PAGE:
This season has managed to make me angry and anxious. Not in a bad way but in a good way because the way they present and act makes me feel like I am the one in the couch and no matter what side I see myself in I can just taste tension. This kind of immersion I have never felt before with any show. Expand
  2. Nov 17, 2010
    I'm a huge fan of this show and Gabriel Byrne. However, I wish the writers would stop having Paul Weston coming to the U.S. when he was twelve years old. Anyone knows that an Irish kid of that age would have long since lost his thick brogue, living in America.
    Byrne actually left Dublin when he was 37, and is now 61 years old. The brogue was well-established and present today as it should be obviously in Paul Weston. He is so Irish. Even Sunil had to notice that. Writers: Fix that logistics problem; it's a huge flaw.
  3. Oct 29, 2010
    Wow. They've done it again! This time without scripts from Israel. Every episode is fascinating. The acting is amazing, though it's a little hard to tell with Debra Winger as her role is that of a person who's largely fake. We were a little confused by the first episode with the young adopted man, as it seemed that we were entering in the middle, but that turned out to be smart and effective. My main question is whether Paul, the psychotherapist will survive until the end of the season. All in all, clearly one of the best shows on TV. Expand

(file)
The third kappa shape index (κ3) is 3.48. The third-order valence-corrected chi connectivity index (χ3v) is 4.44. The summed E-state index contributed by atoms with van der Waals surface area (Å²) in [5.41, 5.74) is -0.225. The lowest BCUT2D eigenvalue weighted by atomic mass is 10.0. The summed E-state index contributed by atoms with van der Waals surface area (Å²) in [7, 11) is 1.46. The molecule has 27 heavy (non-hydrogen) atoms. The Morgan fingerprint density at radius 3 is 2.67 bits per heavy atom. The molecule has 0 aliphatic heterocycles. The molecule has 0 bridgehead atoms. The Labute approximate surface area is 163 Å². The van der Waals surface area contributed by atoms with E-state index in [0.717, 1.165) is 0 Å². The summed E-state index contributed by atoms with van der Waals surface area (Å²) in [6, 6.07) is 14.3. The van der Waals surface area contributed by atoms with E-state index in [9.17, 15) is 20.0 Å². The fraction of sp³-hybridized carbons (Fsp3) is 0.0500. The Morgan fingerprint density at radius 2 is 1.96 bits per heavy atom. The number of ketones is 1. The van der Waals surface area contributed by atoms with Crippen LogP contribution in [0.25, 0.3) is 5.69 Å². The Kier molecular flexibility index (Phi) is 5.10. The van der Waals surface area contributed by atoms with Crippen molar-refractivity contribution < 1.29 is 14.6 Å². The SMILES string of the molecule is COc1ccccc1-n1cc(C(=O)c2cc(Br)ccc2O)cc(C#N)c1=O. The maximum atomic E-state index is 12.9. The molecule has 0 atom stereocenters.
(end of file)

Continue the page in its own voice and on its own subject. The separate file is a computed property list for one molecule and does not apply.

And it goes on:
4. Dec 28, 2011
    Out of psychic steam. This domestic third series is a real let down - a crash and burn version that will not make it to a fourth series. Though the acting is still top-notch, Paul Weston has run out of road - he is too depressed and is repeating himself. The patients are interesting but not that credible - the intellectual Sunil would not put up with the **** he is being forced to suffer. Jesse flip flops five times an episode. Frances is a narcissist - the best performer this year IS Debra Winger. And the flirtation with the new therapist is just terrible - a bum note in a series that had, until this one, not sounded a single one.

    Still, this is unmissable - intelligent, superbly acted, sometimes moving, always different.
  5. Nov 28, 2010
    Let me preface this by saying I was an In Treatment addict for Seasons I and II. Season III demonstrates an extraordinary lack of creativity in writing and bad acting that is so painful at times that I wonder why I continue to see the series through to the end. Of course, Gabriel Byrne continues to play Paul with his usual intensity and level of mastery. The character of Sunil is likewise portrayed with subtlety by Irrfan Khan. However, even Debra Winger cannot save the stale writing for the character of Frances and lack of imagination for a compelling story behind that character. Most egregious is the horribly stereotyped character of Jessie, that is an affront to gay folks everywhere. His dialogue basically consists of a litany of overacted profanity describing his sexual exploits--ham ham ham, and annoying ham at that. The replacement of Gina Tolle with Paul's new Therapist is equally as soporific, as the character has nothing compelling about her, and the actress fits the part perfectly. Such a disappointment. Collapse